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You can move Mountains with a bit of Career Exploration

by ​Carolyn Leighton-Hilborn

Have you ever felt you were stuck in a rut? Been in a job you were not exactly happy with, but you continued on, day in and day out, thinking “someday it will get better”?

Many people go through these thoughts and emotions at some point in their career. Often people do not make any changes for the better, which ends up making people feel frustrated, tired and maybe burned out. Dissatisfaction in the workplace can lead to troubles with one’s work productivity, personal and family life. It can have a domino effect, which can be hard to rectify without the appropriate knowledge to do so.

Why don’t people get out there and explore their options? Perhaps it’s fear. Maybe it’s because they are unsure where to start. It could be because they don’t want to make the wrong choice.

Whether you’re unemployed now and ready to start considering career exploration or you are fully employed and trying to figure out your next progressive step in employment, the decision making process is the same. The above concerns and fears are valid, but it is important to know if you’re in this situation, you do not have to explore your options all alone.

First things first: If you enjoy the type of work you do, but would like to spice up your daily routine a little bit, then it’s important to know how much change would be necessary to keep you motivated in your job. Maybe offering to take on small new tasks or special projects within your company would be enough to increase your job satisfaction. Talk to your employer to see if there are any current needs and if there aren’t any at the moment let them know you can be counted on down the road if they need additional support for new organizational goals that may arise. In the meantime, look into taking a course on a topic you feel would be empowering and useful for you to use in your role.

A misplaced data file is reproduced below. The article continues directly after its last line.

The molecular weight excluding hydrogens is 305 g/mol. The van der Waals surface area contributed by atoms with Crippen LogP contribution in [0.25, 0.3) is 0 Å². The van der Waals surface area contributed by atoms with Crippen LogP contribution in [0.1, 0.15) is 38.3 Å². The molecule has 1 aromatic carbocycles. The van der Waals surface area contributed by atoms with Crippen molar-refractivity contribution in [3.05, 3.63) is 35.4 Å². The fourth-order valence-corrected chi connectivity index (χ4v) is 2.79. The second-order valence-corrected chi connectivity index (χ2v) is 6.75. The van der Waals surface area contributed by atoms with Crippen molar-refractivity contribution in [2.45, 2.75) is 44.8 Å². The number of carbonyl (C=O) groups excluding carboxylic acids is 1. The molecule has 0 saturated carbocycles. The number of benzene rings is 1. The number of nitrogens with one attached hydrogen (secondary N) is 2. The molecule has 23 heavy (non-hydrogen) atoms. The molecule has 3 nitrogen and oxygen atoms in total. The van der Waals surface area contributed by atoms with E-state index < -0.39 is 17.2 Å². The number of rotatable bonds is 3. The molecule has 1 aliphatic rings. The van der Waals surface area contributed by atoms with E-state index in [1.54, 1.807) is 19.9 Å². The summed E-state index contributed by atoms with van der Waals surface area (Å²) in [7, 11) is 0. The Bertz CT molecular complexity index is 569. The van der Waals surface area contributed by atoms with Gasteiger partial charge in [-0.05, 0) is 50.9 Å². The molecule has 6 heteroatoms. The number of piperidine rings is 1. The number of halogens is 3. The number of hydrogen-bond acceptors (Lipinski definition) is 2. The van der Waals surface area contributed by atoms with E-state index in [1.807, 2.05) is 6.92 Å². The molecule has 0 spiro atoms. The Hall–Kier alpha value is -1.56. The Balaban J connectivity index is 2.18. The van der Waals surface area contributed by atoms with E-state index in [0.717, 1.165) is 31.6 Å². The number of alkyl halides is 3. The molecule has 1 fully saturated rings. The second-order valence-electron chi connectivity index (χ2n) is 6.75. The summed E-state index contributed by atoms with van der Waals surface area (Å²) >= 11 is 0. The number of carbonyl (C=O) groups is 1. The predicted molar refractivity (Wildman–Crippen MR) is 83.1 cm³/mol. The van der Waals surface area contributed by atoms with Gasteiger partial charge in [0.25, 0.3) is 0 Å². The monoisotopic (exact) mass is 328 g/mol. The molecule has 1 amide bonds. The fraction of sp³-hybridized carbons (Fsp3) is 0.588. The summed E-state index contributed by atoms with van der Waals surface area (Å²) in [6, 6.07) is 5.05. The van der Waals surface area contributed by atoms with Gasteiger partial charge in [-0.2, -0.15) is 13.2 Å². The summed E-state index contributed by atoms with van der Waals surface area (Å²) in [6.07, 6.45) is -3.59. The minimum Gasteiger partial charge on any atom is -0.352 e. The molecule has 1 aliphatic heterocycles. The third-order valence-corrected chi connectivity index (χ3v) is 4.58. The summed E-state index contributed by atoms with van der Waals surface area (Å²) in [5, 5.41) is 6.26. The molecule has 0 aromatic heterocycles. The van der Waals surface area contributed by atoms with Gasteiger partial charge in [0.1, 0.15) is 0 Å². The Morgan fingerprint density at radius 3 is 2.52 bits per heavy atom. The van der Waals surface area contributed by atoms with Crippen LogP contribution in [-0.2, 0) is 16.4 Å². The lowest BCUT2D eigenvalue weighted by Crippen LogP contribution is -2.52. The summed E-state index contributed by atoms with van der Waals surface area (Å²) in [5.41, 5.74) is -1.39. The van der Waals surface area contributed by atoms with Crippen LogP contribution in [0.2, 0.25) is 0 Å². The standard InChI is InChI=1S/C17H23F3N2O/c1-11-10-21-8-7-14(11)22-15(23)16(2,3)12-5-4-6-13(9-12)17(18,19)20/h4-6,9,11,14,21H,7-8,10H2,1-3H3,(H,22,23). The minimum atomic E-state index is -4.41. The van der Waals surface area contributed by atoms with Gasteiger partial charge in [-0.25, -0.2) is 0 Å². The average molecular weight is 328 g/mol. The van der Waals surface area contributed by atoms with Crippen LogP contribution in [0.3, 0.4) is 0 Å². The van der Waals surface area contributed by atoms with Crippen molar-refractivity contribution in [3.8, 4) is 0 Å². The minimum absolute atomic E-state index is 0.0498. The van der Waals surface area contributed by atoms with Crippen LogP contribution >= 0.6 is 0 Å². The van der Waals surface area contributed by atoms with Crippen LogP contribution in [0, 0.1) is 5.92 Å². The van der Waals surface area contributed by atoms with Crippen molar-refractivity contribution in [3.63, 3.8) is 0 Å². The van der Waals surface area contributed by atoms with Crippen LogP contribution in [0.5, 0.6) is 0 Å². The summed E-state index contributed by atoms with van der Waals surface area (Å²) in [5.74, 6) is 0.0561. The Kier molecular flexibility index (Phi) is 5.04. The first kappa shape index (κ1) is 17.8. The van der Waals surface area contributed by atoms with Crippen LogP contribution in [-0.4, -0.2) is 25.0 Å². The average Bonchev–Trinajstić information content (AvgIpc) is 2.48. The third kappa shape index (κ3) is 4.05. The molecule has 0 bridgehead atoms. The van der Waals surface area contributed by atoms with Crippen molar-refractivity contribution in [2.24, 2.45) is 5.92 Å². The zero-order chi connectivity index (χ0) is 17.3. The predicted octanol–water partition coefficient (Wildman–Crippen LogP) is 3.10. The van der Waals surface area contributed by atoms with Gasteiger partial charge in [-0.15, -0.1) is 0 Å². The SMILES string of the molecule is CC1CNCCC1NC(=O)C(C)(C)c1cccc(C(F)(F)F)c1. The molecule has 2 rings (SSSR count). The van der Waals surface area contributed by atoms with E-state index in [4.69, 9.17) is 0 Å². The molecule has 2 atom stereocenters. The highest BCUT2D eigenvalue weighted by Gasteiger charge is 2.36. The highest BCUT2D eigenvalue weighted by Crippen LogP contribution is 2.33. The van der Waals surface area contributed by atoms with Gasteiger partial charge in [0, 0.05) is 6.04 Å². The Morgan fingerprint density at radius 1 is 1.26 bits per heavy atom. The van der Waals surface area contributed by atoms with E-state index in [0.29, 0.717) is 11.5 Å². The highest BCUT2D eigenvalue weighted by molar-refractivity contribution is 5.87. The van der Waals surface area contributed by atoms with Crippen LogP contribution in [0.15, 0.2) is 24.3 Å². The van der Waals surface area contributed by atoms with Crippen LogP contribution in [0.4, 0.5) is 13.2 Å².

If you think you need more change or growth opportunities than your current occupation will ever offer, then some deeper self-reflection and a conversation with an employment specialist may be up your alley.

A great tip to start exploration through self-reflection is to think back to times you really enjoyed or felt successful. Whether it was when you coached a sport, worked hard on a favourite hobby, taught someone something or built something, there are usually many instances in your past you can look back on with pride. Now think about what it was about those experiences that gave you that feeling of satisfaction, such as the location and circumstances of the experiences, as well as what tasks and things that you did to feel that sense of accomplishment. Write these thoughts down to start an inventory of your skills and abilities. These skills are what you already possess and you may be able to take these skills from past experiences into new opportunities within your organization, the same field of work you’ve been building your career or maybe it will open a new window of opportunity to pursue through training or transferring your skills to a new field.

Think of it this way: Each step you’ve taken and everything you’ve learned during your life to this point is a natural process of career exploration. Validating what you like and don’t like takes time and an honest effort in the workplace. Try not to look at your past experiences as a misstep in your career, but an excellent learning opportunity and development of personal tastes and character over time.

If you are curious about your career future and where it can take you, feel free to drop into one of our locations to discuss things with an employment expert in our resource centres. When it comes to career exploration, we can help.